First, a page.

Wet cell phone? Deal with It with Rice
The Computer Corner
By Charles Miller
Several times in previous columns I have addressed the subject of the best way to deal with a wet laptop. While I am loathe to bore the readership by repeating myself, I can justify doing so this time because it was not her laptop that my girlfriend got wet but her smartphone. The advice for salvaging a wet laptop or a wet cell phone is about the same. You should understand that the instant electronics are exposed to excessive moisture they may already be damaged beyond recovery, and my advice may not help; however, if you are standing there holding a wet phone you are not going to make things any worse by following these guidelines and trying to recover it.
First, obviously, get the phone out of the water or out from under the wine glass and grab the nearest towel, toilet paper, newspaper or shirt tail. Dry the phone as much as you can while maintaining its orientation.
If the phone fell into the toilet face down, I recommend keeping it face down in order that any moisture will not migrate to other parts of the interior. There is some difference of opinion on this procedure, because some experts recommend shaking the phone to remove moisture. I do not.
Turn the phone off at once! If your phone has a removable battery, take it out. Likewise if it has a removable SIMM chip, take that out. Ditto if your phone has a memory card.
Now head to your larder or the nearest grocery store for a bag of white rice; one or two kilos should be plenty. Next get to the kitchen for a bowl or saucepan big enough to hold your phone. Pour half of the rice into the bowl; next add your cell phone, without stirring and while maintaining the same orientation, then cover it with the rest of the rice. It would probably be a good idea to add your battery and memory card into the mix, because these might have some moisture inside. Place your bowl of cell phone pilaf in a warm (never hot!) dry place and do not touch it for a week. I also recommend telling your cook not to prepare any other rice dishes this week.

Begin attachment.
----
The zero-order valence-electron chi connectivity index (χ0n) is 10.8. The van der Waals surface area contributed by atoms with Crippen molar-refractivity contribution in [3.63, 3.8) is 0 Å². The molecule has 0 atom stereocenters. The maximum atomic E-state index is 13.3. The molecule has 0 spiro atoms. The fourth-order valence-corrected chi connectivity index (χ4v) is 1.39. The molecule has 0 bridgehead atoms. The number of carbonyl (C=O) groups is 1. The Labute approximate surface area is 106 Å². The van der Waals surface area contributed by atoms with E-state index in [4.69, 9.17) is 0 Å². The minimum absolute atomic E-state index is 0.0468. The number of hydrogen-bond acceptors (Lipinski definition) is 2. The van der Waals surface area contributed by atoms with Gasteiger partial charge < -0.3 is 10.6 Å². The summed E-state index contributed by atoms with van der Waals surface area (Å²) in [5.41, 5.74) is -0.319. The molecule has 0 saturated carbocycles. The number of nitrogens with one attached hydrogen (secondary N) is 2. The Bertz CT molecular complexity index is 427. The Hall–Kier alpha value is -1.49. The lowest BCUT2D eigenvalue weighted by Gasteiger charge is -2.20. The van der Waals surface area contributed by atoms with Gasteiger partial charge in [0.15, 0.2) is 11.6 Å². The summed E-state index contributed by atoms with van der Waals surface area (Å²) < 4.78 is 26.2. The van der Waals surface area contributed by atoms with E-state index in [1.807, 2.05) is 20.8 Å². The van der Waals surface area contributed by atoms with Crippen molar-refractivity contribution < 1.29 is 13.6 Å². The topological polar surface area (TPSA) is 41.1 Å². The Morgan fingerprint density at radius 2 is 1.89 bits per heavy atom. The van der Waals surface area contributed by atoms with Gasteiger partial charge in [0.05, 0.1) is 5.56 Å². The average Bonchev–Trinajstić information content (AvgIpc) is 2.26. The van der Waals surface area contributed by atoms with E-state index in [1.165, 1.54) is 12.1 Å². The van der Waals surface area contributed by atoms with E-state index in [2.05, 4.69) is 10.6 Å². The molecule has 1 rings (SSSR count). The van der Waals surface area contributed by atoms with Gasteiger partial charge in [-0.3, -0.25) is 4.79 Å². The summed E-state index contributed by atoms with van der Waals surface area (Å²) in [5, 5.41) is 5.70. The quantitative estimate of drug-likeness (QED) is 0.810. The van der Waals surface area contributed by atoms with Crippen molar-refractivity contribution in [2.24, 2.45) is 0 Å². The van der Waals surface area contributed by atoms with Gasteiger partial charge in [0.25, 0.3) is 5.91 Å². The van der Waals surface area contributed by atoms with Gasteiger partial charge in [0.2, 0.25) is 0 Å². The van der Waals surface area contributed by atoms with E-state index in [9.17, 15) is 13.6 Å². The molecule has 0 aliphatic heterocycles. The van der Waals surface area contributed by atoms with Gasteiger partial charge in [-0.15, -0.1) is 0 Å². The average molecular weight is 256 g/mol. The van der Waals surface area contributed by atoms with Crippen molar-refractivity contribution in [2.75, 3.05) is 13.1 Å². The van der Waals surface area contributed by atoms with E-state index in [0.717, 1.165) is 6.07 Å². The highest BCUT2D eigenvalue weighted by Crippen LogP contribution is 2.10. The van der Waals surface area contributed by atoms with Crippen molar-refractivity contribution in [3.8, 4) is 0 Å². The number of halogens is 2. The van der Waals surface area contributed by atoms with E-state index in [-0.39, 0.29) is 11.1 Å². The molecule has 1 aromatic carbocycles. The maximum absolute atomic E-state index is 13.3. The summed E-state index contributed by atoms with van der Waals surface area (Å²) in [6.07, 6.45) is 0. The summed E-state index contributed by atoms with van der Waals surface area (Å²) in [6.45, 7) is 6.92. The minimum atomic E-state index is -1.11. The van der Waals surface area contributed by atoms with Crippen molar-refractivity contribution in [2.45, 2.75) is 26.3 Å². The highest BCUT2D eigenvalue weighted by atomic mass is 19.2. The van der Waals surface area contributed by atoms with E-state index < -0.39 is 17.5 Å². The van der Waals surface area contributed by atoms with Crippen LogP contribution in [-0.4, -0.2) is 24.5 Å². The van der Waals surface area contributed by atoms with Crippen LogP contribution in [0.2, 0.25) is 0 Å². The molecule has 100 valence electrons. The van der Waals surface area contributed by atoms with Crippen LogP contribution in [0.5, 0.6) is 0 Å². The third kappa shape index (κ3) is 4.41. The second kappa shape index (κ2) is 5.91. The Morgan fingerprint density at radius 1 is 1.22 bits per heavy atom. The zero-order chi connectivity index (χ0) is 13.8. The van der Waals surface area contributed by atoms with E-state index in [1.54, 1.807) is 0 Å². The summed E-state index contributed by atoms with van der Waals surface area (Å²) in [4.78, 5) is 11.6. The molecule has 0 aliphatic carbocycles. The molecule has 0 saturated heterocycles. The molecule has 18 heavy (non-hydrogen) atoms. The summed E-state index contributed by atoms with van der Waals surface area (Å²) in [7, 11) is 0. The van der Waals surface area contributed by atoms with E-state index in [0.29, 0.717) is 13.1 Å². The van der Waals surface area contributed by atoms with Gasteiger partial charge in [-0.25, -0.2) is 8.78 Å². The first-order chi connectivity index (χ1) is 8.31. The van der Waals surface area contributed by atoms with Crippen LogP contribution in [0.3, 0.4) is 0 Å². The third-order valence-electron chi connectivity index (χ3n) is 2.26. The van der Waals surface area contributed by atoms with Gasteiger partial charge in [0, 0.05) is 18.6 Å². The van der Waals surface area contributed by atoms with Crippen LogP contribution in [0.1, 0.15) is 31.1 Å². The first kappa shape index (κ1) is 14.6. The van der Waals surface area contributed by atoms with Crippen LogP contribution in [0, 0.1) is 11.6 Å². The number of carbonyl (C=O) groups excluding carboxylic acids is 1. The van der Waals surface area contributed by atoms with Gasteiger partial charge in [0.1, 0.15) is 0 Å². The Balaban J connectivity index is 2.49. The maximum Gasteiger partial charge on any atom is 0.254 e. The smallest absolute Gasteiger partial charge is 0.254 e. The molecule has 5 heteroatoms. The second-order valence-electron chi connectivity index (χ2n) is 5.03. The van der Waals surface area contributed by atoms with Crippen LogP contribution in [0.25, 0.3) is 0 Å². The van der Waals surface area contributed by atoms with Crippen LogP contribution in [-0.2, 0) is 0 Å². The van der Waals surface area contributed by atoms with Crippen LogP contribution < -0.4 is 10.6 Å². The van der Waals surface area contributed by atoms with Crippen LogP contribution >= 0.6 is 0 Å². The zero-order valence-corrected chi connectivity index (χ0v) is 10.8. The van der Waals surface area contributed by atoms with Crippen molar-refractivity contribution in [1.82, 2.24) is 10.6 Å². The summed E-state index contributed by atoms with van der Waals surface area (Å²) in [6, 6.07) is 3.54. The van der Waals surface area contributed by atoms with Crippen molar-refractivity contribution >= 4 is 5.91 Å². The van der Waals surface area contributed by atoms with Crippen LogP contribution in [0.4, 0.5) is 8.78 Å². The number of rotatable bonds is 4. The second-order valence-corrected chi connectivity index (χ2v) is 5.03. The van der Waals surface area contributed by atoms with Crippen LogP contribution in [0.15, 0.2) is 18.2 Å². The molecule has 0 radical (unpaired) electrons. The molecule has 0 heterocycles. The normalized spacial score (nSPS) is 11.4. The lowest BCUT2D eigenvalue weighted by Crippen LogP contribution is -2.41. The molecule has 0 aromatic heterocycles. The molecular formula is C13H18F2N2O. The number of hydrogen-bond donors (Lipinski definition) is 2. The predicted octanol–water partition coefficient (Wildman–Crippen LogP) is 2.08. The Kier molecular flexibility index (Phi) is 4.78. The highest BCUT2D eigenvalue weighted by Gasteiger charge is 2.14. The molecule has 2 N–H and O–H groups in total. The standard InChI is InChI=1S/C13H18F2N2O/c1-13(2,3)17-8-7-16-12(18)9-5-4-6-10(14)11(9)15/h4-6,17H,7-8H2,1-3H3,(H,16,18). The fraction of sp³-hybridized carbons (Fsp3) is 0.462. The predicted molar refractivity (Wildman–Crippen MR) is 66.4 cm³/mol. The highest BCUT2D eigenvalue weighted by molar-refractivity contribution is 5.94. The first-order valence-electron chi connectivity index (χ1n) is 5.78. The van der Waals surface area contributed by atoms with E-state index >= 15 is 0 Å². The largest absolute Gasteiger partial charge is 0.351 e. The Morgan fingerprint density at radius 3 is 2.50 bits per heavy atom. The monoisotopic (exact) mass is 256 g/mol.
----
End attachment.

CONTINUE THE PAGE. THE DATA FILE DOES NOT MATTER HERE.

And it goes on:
Few people have several kilos of silica gel sitting around the house, so that is why I recommended white rice as a drying agent. Rock salt is considered less effective than rice as a desiccant, but would probably do.
After a week it is time to remove the smartphone from the rice bowl, cross your fingers, and hope for the best. Before replacing the SIMM card and battery, you might want to simply connect the phone to its charger to see if it appears to be responding at all when you press the power button. Reinstall the SIMM card and battery then see if the phone will power up. If the phone fails to work after this procedure, that often means it was already D.O.A. before it went into the rice, but you made the best effort you could to save it.
There are some more rules that ought to be covered by simple common sense, but I am still going to list them:
Do not try to disassemble a wet phone or laptop. If the moisture got in, it can find its way out the way it got in. All you will do with a screwdriver is make things worse.
Do not put a water-damaged laptop or cell phone in the oven, on top of a radiator, in the refrigerator, microwave or clothes dryer. Stay away with the hair dryer! Just be patient, and do not touch anything for at least a week.
Finally, if you are ever so unlucky as to kill a five-hundred-dollar smartphone and it is still under warranty, remember that when dealing with the vendor, honesty is the best policy. Most of the expensive smartphones have accelerometers to record if the phone has ever been dropped too hard, and moisture detectors to reveal if the phone has ever been wet inside. If you fib, the manufacturer will know you were untruthful.
Charles Miller is a freelance computer consultant, a frequent visitor to San Miguel since 1981 and now practically a full-time resident. He may be contacted at 044-415-101-8528 or email FAQ8 (at) SMAguru.com.